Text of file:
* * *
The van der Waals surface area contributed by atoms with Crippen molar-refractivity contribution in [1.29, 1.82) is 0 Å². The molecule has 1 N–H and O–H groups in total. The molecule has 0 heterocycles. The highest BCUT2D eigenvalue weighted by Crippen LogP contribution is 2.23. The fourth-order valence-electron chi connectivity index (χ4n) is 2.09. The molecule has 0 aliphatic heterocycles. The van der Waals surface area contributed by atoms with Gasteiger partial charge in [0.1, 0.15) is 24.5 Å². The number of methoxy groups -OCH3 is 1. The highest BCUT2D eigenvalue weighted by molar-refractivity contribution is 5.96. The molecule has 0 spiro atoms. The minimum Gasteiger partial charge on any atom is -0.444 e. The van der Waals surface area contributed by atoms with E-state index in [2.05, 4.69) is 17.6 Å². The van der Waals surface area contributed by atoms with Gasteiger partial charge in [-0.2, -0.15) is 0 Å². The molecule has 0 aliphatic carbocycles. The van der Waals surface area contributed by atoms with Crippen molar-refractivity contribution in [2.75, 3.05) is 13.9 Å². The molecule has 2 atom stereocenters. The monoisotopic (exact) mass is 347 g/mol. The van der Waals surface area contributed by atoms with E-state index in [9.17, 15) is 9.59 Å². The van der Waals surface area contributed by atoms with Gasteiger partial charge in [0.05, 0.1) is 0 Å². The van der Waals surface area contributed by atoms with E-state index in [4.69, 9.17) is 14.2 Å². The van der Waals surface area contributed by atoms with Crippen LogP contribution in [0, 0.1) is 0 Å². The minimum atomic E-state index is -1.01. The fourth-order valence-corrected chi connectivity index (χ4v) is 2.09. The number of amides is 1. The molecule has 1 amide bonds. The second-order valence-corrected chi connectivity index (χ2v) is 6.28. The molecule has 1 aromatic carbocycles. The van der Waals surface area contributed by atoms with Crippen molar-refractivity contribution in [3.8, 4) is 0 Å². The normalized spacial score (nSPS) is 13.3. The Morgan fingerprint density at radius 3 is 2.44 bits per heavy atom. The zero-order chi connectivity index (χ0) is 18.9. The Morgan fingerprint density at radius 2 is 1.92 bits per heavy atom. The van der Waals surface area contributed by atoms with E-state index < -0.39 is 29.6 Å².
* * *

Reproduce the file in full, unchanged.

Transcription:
The van der Waals surface area contributed by atoms with Crippen molar-refractivity contribution in [1.29, 1.82) is 0 Å². The molecule has 1 N–H and O–H groups in total. The molecule has 0 heterocycles. The highest BCUT2D eigenvalue weighted by Crippen LogP contribution is 2.23. The fourth-order valence-electron chi connectivity index (χ4n) is 2.09. The molecule has 0 aliphatic heterocycles. The van der Waals surface area contributed by atoms with Gasteiger partial charge in [0.1, 0.15) is 24.5 Å². The number of methoxy groups -OCH3 is 1. The highest BCUT2D eigenvalue weighted by molar-refractivity contribution is 5.96. The molecule has 0 spiro atoms. The minimum Gasteiger partial charge on any atom is -0.444 e. The van der Waals surface area contributed by atoms with E-state index in [2.05, 4.69) is 17.6 Å². The van der Waals surface area contributed by atoms with Gasteiger partial charge in [-0.2, -0.15) is 0 Å². The molecule has 0 aliphatic carbocycles. The van der Waals surface area contributed by atoms with Crippen molar-refractivity contribution in [2.75, 3.05) is 13.9 Å². The molecule has 2 atom stereocenters. The monoisotopic (exact) mass is 347 g/mol. The van der Waals surface area contributed by atoms with E-state index in [9.17, 15) is 9.59 Å². The van der Waals surface area contributed by atoms with Gasteiger partial charge in [0.05, 0.1) is 0 Å². The van der Waals surface area contributed by atoms with E-state index in [4.69, 9.17) is 14.2 Å². The van der Waals surface area contributed by atoms with Crippen LogP contribution in [0, 0.1) is 0 Å². The minimum atomic E-state index is -1.01. The fourth-order valence-corrected chi connectivity index (χ4v) is 2.09. The number of amides is 1. The molecule has 1 amide bonds. The second-order valence-corrected chi connectivity index (χ2v) is 6.28. The molecule has 1 aromatic carbocycles. The van der Waals surface area contributed by atoms with Crippen molar-refractivity contribution in [3.8, 4) is 0 Å². The normalized spacial score (nSPS) is 13.3. The Morgan fingerprint density at radius 3 is 2.44 bits per heavy atom. The zero-order chi connectivity index (χ0) is 18.9. The Morgan fingerprint density at radius 2 is 1.92 bits per heavy atom. The van der Waals surface area contributed by atoms with E-state index < -0.39 is 29.6 Å².